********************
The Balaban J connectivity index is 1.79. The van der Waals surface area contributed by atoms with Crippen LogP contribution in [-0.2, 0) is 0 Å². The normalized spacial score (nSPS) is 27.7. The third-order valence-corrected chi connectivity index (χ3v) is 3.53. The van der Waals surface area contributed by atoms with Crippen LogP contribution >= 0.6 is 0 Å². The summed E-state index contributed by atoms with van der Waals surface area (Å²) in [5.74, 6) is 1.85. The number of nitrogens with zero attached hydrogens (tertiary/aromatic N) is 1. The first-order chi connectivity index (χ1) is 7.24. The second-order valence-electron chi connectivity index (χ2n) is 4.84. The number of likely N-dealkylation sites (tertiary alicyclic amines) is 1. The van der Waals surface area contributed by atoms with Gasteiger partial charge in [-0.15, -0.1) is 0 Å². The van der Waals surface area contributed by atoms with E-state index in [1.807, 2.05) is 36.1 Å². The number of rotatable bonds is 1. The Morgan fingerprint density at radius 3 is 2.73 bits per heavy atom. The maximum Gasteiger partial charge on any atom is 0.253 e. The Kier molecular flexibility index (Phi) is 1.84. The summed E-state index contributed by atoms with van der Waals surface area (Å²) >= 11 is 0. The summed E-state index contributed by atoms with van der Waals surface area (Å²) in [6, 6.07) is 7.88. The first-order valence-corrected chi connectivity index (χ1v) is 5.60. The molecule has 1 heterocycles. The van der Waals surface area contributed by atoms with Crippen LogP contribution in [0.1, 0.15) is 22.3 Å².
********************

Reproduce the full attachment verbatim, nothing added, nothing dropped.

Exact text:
The Balaban J connectivity index is 1.79. The van der Waals surface area contributed by atoms with Crippen LogP contribution in [-0.2, 0) is 0 Å². The normalized spacial score (nSPS) is 27.7. The third-order valence-corrected chi connectivity index (χ3v) is 3.53. The van der Waals surface area contributed by atoms with Crippen LogP contribution >= 0.6 is 0 Å². The summed E-state index contributed by atoms with van der Waals surface area (Å²) in [5.74, 6) is 1.85. The number of nitrogens with zero attached hydrogens (tertiary/aromatic N) is 1. The first-order chi connectivity index (χ1) is 7.24. The second-order valence-electron chi connectivity index (χ2n) is 4.84. The number of likely N-dealkylation sites (tertiary alicyclic amines) is 1. The van der Waals surface area contributed by atoms with Gasteiger partial charge in [-0.15, -0.1) is 0 Å². The van der Waals surface area contributed by atoms with E-state index in [1.807, 2.05) is 36.1 Å². The number of rotatable bonds is 1. The Morgan fingerprint density at radius 3 is 2.73 bits per heavy atom. The maximum Gasteiger partial charge on any atom is 0.253 e. The Kier molecular flexibility index (Phi) is 1.84. The summed E-state index contributed by atoms with van der Waals surface area (Å²) >= 11 is 0. The summed E-state index contributed by atoms with van der Waals surface area (Å²) in [6, 6.07) is 7.88. The first-order valence-corrected chi connectivity index (χ1v) is 5.60. The molecule has 1 heterocycles. The van der Waals surface area contributed by atoms with Crippen LogP contribution in [0.1, 0.15) is 22.3 Å².